I’ve written a few times here about Facebook — how it’s a potentially powerful tool for maintaining and supporting a network of weak ties, how it fits in with other E2.0 tools, and how at least one company is now using Facebook as its Intranet. Several commenters reacted to this final post with security concerns. Bill Benac’s critique was perhaps the most forceful:
"There’s a major security issue with using a public site such as Facebook as a company intranet in that most if its traffic (though not login) is trasmitted in cleartext over HTTP. It’s relatively easy to snoop that data. Companies usually require secure VPN for remote access to the intranet so this problem is avoided…
Facebook is not a viable solution for mainline companies. Let them retool their offering for the corporation if that’s what people are interested in (e.g. give companies their own url such as https://myco.facebook.com, let the corporate administrator manage who can log in, let the corporate admin manage who they can be friends with, what applications they can add, what types of information can get into their news feed, offer a SecureID feature, etc.). Until then, serious companies should stay away."
I’ve heard similar reactions from many line and IT executives when discussing social networking software (SNS) and the strength of weak ties. They realize the potential of SNS, they know that many people in their companies use and love Facebook, and they sense that they’d fall short if they tried to build their own social networking tool from scratch, but they can’t see a way to make the Internet’s current SNS OK for the enterprise. The risks identified by Benac are just too high.
When Facebook opened up its platform and data to outside developers early this year, I predicted that applications built specifically for enterprise would soon arrive. Yesterday, Worklight‘s David Lavenda stopped by my office to show me one (I have no financial interest of any kind in Worklight, and have had no commercial dealings with the company).
Worklight sells a server + software combination that sits behind the firewall, takes data from all manner of legacy enterprise applications (ERP, CRM, HR, etc.), and serves that data out "Web 2.0-style" to those who are authorized to see it (according to the company’s existing policies). Web 2.0-style here means via RSS, Ajax, widgets, mashups, IM, etc. And now Facebook.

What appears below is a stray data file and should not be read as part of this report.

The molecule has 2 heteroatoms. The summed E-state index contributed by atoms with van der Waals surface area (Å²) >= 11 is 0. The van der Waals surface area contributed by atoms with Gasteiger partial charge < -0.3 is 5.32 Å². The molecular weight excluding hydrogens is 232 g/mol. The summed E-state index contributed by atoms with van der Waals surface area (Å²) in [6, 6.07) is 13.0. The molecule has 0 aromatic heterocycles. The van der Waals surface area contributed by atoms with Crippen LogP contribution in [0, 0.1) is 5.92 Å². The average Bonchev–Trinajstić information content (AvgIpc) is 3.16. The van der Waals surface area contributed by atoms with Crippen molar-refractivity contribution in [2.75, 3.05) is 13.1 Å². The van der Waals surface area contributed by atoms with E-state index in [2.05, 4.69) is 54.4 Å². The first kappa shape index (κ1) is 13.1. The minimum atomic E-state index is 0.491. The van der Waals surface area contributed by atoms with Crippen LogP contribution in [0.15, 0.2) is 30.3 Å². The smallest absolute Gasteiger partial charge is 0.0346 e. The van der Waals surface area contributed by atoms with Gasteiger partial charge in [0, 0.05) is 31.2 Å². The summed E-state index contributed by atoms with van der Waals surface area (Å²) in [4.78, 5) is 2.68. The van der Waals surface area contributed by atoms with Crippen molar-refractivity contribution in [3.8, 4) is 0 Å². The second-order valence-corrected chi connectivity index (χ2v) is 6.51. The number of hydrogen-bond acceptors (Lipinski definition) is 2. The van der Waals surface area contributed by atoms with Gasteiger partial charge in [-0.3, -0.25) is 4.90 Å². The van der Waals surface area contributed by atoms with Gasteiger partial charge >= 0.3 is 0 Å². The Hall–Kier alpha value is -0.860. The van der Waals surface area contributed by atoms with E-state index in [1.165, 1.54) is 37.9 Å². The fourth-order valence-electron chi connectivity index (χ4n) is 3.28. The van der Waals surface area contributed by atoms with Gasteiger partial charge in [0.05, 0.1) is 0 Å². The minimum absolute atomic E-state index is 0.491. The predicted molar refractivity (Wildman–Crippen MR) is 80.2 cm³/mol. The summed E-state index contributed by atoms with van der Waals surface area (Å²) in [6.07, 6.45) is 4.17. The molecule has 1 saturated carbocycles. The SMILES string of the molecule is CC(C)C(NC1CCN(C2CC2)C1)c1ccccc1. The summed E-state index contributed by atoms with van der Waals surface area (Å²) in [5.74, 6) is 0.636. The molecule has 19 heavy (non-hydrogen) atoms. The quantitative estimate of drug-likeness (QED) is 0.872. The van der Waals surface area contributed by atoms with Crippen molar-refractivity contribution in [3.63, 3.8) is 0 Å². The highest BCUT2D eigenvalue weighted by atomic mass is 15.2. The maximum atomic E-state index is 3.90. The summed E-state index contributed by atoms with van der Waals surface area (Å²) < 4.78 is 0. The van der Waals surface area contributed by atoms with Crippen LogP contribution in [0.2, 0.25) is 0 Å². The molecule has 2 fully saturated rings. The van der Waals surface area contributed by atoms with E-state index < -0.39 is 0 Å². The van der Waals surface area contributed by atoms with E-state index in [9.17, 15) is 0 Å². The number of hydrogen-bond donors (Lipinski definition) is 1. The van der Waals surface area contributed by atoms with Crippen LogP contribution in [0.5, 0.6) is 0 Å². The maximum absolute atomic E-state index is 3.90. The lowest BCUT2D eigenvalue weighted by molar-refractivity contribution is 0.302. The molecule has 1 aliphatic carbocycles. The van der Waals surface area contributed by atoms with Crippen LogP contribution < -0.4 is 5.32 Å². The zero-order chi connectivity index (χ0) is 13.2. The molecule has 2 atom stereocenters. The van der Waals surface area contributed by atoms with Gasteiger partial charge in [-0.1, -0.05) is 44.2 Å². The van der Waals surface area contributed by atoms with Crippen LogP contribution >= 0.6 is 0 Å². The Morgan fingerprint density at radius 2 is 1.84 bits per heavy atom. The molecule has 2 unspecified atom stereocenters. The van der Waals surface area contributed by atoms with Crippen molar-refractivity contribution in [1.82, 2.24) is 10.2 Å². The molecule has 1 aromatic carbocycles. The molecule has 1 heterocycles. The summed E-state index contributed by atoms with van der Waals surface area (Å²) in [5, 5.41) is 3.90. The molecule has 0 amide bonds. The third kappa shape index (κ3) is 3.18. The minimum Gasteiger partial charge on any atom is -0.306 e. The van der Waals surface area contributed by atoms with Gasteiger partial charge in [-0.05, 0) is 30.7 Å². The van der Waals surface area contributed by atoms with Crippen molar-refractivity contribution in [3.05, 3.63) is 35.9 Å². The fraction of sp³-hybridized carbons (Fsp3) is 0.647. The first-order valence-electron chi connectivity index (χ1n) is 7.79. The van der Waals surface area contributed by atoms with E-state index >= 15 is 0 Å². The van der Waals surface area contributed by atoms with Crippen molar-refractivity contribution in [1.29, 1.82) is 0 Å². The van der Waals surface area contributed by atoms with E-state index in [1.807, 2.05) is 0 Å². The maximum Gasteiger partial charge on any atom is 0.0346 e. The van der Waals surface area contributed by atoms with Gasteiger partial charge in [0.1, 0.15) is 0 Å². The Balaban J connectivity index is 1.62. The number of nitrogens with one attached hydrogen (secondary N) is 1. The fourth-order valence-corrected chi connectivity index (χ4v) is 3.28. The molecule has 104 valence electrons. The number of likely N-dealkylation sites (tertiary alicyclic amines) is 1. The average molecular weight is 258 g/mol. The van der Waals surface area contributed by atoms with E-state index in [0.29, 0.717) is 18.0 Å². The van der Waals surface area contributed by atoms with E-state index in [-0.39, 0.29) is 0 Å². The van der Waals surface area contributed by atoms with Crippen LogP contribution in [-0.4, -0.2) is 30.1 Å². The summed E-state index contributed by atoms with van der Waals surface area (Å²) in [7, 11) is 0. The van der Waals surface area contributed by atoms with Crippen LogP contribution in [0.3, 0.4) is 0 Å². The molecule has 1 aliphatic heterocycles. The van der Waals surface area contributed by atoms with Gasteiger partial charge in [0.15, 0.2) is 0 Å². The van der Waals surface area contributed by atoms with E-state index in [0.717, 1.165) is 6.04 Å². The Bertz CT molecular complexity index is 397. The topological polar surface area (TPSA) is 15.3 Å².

In a quick demo, Lavenda opened up his standard public Facebook profile, then launched WorkBook (Worklight’s offering) just like he’d launch any other Facebook application. After he logged in, a separate section opened up within the profile. This section was devoted to the user’s employer — let’s call it Lavendaco. Inside this section were a number of standard Facebook features — friends, groups, Q&A, profiles, etc. — presented using the standard Facebook UI. But the data populating each of these were specific to Lavendaco, came from the Worklight server installed at Lavendaco, were encrypted as they travelled across the Internet, and did not pass through Facebook servers. A short description and screenshot of WorkBook in action are here.
I haven’t experimented with WorkBook myself and I haven’t talked yet with any of its corporate customers, so I can’t personally vouch for its features or robustness. But if it works as advertised it seems like a very smart approach to corporate SNS. I particularly like the approach of not reinventing the wheel by trying to build a tool that’s "just as good as Facebook." Instead, WorkBook is Facebook. It lets people continue to use this incredibly popular technology and leverages the investments Facebook has made in delivering a compelling interface and user experience. Lavenda said that Worklight considers Facebook just another "Web 2.0" style delivery vehicle for enterprise data. If OpenSocial or another SNS becomes popular in the future, Worklight will build tools for that platform as well.
I asked Lavenda how Worklight got its initial set of customers for WorkBook, and he replied that the impetus typically came straight from the top. He said that the CEOs of these companies were well aware that Facebook networks and groups existed for their company, and wanted to take advantage of them rather than attempt to squelch them.
This corresponds well with what I’ve observed. The line executives I’ve talked with have been eager to harness the power of social networks and technologies that let knowledge workers maintain and exploit weak ties. To date they’ve felt that security concerns prevent them from doing so, but this situation may be changing rapidly thanks to advances like WorkBook.
Leave a comment and tell us what you think. If WorkBook works as advertised, does it allay your security concerns related to enterprise SNS?